Motion tracking analyzes footage with a moving camera and/or moving object, and tracks the 3D motion of the footage to replicate the camera’s movement and place objects into the scene convincingly. Without motion tracking, VFX could not be inserted into shots with camera movement, nor could they be seemingly attached to moving objects.
Image via AgenZasBrothers
When analyzing camera movement, this is technically called match-moving, while motion tracking is usually regarding individual object movement.
Rotoscoping and color keying are the techniques used to cut out elements from a live-action shot. Color keying removes a specified color from a scene, as seen with green screens and blue screens.
Rotoscoping is a more tedious alternative to keying, and involves cutting out an object or person frame-by-frame.
Color correction is the process of adjusting the lighting and color profile of each shot to meet a unified, consistent look. This is not to be confused with color grading, which establishes the creative look of a movie after all of the visual effects are completed.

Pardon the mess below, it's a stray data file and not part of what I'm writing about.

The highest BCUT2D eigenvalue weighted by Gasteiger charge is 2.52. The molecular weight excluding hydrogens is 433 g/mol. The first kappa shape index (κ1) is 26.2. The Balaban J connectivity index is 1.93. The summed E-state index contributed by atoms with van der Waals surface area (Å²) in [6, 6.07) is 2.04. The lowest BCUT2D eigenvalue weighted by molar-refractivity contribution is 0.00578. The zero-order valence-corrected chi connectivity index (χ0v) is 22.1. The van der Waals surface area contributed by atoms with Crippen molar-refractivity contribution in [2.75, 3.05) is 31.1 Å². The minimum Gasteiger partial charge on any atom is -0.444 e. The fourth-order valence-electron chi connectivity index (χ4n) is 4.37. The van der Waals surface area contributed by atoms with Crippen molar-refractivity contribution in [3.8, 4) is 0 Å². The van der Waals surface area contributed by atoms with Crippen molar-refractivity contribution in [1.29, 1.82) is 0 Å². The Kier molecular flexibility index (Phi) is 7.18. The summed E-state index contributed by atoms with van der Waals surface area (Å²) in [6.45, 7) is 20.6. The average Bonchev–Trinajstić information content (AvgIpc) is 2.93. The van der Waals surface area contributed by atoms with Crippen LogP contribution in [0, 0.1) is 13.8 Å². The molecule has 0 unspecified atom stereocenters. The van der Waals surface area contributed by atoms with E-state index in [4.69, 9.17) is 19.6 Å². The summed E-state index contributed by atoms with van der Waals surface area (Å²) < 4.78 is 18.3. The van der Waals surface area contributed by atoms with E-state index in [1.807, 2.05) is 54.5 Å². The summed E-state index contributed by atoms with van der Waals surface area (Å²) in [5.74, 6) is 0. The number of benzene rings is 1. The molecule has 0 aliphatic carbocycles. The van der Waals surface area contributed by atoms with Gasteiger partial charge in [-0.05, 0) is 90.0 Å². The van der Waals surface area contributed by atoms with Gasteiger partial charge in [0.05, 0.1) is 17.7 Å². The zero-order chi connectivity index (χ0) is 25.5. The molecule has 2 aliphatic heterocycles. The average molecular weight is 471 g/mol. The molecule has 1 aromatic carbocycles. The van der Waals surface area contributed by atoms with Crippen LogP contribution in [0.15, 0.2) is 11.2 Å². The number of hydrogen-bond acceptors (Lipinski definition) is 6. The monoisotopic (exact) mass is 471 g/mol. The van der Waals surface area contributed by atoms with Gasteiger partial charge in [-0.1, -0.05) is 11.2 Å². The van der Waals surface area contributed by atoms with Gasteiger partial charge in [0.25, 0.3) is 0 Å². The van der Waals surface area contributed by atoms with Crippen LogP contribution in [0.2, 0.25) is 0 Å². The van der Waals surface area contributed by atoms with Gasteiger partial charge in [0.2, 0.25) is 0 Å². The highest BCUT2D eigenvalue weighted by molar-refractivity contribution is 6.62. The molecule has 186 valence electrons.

If shot on film, the film scans being used will also undergo a process called plate preparation (or “dust busting”) in which artifacts like scratches and patches are removed from the film scan.
Rigging is what enables 3D models (such as characters and vehicles) to move. A 3D model of, say, an animal, is initially static, but once rigged, its limbs and body can be adjusted and given motion.
Image via FlickeringMyth
Realistic movement, especially of existing creatures and machines, is highly dependent on proper rigging.
Animators add the movement to rigged models, and are responsible for much of the physical realism of CGI. Animators will often test rigs and attempt to “break” them, sending them back to the rigging department for refinement until perfection.
A professional animator must have a thorough understanding of the visual subtleties of physics that they can accurately portray in their work.